East Harris County begins recovery from Hurricane Ike

HIGHLANDS, CROSBY, HUFFMAN — These communities began to dig out from Ike before it struck with preparations; locally, it was a storm of falling trees and wind sheer; thus far local and private effort has provided the most relief.

Most emergency services believed that the county or state would supply them with fuel to keep services rolling in the event of such a disaster. Highlands and Crosby had to rely on alternative means. Most express some exasperation with federal, state and county relief efforts being less quick than expected.

The night of the hurricane, Precinct 3 Constables patrolled in high water vehicles from Baytown to Channelview from Highlands to Huffman under the direction of Sgt. Lee. Deputy Ricky Larkin took charge of the rescue boats. That law enforcement department worked traffic and crowd control throughout the areas during relief efforts.

In Crosby, H.C. Emergency Services #5 and Crosby Volunteer Fire Dept. ran 62 distress calls throughout the first two days after the windy invader.

The director of that Crosby ambulance service, Christy Graves, applied for and was granted a Texas Form I.C. 213 for disaster relief, that brought a F.E.M.A. Point Of Distribution (P.O.D.) to Crosby. During that time, Crosby Fire and ambulance services not only handled an increased volume of calls but also volunteered to man the P.O.D.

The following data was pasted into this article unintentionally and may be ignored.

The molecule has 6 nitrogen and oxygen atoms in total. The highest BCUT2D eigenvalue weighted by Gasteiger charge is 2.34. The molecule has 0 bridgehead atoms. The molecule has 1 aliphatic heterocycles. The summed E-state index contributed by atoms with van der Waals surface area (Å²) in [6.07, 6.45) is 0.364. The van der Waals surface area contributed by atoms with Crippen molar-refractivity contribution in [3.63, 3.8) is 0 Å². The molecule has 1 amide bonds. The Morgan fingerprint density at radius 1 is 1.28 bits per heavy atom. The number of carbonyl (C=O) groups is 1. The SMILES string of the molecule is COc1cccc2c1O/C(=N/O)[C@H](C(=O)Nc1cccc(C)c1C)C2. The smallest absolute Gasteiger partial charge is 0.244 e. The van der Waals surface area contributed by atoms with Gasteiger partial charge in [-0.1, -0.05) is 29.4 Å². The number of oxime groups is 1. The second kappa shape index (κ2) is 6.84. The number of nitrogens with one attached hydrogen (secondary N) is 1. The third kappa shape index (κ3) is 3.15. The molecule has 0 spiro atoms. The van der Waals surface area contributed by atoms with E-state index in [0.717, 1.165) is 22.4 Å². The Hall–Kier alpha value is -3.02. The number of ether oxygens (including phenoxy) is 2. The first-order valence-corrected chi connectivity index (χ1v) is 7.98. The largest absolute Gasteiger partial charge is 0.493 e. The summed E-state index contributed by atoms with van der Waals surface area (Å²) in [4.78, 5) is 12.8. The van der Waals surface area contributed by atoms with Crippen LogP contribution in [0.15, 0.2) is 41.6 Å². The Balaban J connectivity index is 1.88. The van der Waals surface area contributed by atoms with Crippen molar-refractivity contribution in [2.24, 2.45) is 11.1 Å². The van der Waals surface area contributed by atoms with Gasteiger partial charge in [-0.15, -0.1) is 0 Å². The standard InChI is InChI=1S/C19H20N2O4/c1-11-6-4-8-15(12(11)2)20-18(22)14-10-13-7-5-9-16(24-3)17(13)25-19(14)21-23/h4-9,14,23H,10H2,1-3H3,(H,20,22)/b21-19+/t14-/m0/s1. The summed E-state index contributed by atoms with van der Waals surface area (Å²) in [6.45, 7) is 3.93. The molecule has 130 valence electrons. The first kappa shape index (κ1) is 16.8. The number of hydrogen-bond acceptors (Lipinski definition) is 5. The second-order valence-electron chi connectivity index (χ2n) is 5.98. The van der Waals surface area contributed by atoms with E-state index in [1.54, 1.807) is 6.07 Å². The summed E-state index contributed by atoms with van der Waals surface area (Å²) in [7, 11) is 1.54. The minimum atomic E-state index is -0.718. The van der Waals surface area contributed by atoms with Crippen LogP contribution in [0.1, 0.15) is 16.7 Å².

The school and the local emergency service district sheltered over 600 people, 60 dogs and 3 cats at the high school during the storm with an emergency medical triage inside. Mike Joseph, Superintendent of Crosby I.S.D., not only administrated the disbursement of the schools services including the Custodial Department but personally volunteered for emergency relief efforts throughout the district. The Crosby I.S.D. Board held two emergency meetings to determine that school would begin today, Sept. 25 and football would be played this same day. However the other team, the Hurricanes, was unable to play. The food stored by the district was spoiled by the storm. Much of the diesel used to run emergency calls was provided by Crosby I.S.D. once the fire and ambulances exhausted their supplies.

Residents cleared trees from atop houses and telephone lines after two days in the Nelson Subdivision. Crosby Volunteer Fire Dept. made over 100 trees down calls in Newport alone following the storm. Newport remained without power through Tuesday.